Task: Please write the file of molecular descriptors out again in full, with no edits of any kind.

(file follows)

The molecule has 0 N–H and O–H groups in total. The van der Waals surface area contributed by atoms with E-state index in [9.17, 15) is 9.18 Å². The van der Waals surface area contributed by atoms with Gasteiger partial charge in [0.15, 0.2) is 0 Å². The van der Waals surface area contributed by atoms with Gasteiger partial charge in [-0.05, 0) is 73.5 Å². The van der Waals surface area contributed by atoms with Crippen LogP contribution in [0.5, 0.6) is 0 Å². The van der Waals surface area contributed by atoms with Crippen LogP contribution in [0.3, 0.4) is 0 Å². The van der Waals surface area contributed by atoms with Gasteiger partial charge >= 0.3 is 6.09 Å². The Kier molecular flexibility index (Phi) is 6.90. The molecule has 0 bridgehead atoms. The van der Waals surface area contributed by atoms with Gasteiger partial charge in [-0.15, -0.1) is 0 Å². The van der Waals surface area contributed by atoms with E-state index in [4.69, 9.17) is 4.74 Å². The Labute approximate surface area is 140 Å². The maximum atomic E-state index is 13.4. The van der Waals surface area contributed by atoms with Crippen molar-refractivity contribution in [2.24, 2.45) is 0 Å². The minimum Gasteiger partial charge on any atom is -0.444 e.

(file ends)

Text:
The molecule has 0 N–H and O–H groups in total. The van der Waals surface area contributed by atoms with E-state index in [9.17, 15) is 9.18 Å². The van der Waals surface area contributed by atoms with Gasteiger partial charge in [0.15, 0.2) is 0 Å². The van der Waals surface area contributed by atoms with Gasteiger partial charge in [-0.05, 0) is 73.5 Å². The van der Waals surface area contributed by atoms with Crippen LogP contribution in [0.5, 0.6) is 0 Å². The van der Waals surface area contributed by atoms with Crippen LogP contribution in [0.3, 0.4) is 0 Å². The van der Waals surface area contributed by atoms with Gasteiger partial charge >= 0.3 is 6.09 Å². The Kier molecular flexibility index (Phi) is 6.90. The molecule has 0 bridgehead atoms. The van der Waals surface area contributed by atoms with Gasteiger partial charge in [-0.15, -0.1) is 0 Å². The van der Waals surface area contributed by atoms with E-state index in [4.69, 9.17) is 4.74 Å². The Labute approximate surface area is 140 Å². The maximum atomic E-state index is 13.4. The van der Waals surface area contributed by atoms with Crippen molar-refractivity contribution in [2.24, 2.45) is 0 Å². The minimum Gasteiger partial charge on any atom is -0.444 e.